Delivery Is Key

January 14, 2011 at 8:48 am 4 comments

Chapter twelve in The Art of Public Speaking had a lot of important and useful tips in it. It explains how important the delivery of our speech is. After reading this chapter I feel I have gained more insight on what to do when I’m speaking as well as what I shouldn’t do. On page 246 you can find the phrase “no matter how nervous you are inside, do your best to look calm and assured on the outside.” From this phrase I gain the understanding that how you appear to your audience matters a great deal. If you stand up and nervous is written all over your face the audience will sense it. You will feel them judge you and you will most likely become more nervous.

Giving a speech should be like a causal conversation. Don’t preach to your audience, talk to them. This is very important because your audience will be more open to your ideas if you causally talk to them. People don’t react well when speakers try to force ideas on them.

As mentioned in the book “Winston Churchill suffered from a slight lisp and an awkward stammer.” This statement stood out to me because I do have trouble pronouncing certain words. I also catch myself stuttering when I don’t stay focused and make myself speak clearly. Knowing that someone as famous as Churchill had a problem with speaking gives me a little more confidence. And if, or should I say when i stubble over a word during my speech I can think of this phrase and continue on confidently.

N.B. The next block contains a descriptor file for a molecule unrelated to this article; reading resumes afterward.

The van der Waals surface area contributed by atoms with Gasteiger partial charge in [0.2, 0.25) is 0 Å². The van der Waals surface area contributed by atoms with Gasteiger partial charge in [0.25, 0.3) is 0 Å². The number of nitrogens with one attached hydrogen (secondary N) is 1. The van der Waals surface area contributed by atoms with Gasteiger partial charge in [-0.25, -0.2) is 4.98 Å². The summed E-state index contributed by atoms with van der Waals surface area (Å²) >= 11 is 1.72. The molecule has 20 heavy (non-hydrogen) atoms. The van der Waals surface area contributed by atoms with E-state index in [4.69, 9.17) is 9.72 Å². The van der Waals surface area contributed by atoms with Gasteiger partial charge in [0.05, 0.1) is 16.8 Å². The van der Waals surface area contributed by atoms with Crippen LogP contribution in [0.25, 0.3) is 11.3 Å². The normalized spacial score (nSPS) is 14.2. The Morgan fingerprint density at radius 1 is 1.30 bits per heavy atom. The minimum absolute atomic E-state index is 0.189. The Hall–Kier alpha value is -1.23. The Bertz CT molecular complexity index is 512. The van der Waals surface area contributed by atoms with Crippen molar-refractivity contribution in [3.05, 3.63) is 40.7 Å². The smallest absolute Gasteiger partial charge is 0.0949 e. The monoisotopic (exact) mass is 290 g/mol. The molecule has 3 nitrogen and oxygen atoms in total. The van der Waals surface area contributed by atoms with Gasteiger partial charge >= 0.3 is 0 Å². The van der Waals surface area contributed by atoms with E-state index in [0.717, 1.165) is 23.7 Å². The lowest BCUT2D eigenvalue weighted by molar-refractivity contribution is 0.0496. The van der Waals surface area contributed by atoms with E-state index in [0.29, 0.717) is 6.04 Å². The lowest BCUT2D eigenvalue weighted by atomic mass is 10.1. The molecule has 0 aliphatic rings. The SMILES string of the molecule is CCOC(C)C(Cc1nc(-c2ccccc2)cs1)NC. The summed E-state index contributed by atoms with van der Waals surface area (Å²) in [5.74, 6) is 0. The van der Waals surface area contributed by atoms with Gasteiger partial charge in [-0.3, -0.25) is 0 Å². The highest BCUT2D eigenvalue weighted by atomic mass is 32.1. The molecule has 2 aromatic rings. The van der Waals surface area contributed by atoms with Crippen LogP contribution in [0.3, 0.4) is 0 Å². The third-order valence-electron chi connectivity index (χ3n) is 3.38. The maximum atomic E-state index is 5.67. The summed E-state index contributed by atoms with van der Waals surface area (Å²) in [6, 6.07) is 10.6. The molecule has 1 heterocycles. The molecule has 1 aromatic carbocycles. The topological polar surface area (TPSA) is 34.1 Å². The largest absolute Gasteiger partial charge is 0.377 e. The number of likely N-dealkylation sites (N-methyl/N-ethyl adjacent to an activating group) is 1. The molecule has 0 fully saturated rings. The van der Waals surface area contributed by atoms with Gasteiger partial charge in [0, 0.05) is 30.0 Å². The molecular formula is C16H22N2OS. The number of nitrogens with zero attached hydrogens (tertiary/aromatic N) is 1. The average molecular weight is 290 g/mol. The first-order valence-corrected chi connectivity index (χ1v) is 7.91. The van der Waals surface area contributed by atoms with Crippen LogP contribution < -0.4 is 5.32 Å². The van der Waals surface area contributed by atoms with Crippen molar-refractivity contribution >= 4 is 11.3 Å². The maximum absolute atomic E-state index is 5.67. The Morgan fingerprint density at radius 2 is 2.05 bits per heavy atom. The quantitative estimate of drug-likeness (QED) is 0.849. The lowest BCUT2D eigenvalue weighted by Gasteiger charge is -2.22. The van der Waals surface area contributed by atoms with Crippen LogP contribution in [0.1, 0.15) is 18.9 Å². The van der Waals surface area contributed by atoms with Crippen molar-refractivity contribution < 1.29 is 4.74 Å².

Tips such as looking at the students in the audience who are sitting farthest away from me at the beginning of my speech to make sure they can hear me were very useful. They will help me to control my volume so I’m not seemingly yelling or whispering. Many other tips that I read  in the chapter will help too.



Entry filed under: public speaking, Public Speaking Delivery, Public Speaking Tips, Reflecting on Experience, Uncategorized.

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4 Comments Add your own

  • 1. ally  |  January 19, 2011 at 7:03 pm

    Making a speech like a conversation is definitely going to help me out a lot. That’s one of the things I learned that I found really important to help me get over being nervous.

  • 2. Leeza Rickey  |  January 23, 2011 at 1:32 pm

    I am glad you pointed out that people tend to stutter because I am the same way. It shows that not everyone is perfect and that they will mess up and you can’t judge people by their mistakes.

  • 3. drewd34  |  January 23, 2011 at 10:34 pm

    The Churchill tip I think is a very helpful in saying that you should realize your speech will not be perfect, although everyone wants theirs to be. There are countless mistakes made by the most famous of speakers, and they have been doing it all their life. So you should not worry about ONE mistake you make in one of your first speeches.

  • 4. wigg2  |  January 31, 2011 at 8:56 am

    I agree with ally and Leeza. That knowing a speech can be like like a conversation will help me out alot. And knowing that people stutter when their nervous makes me feel less nervous.


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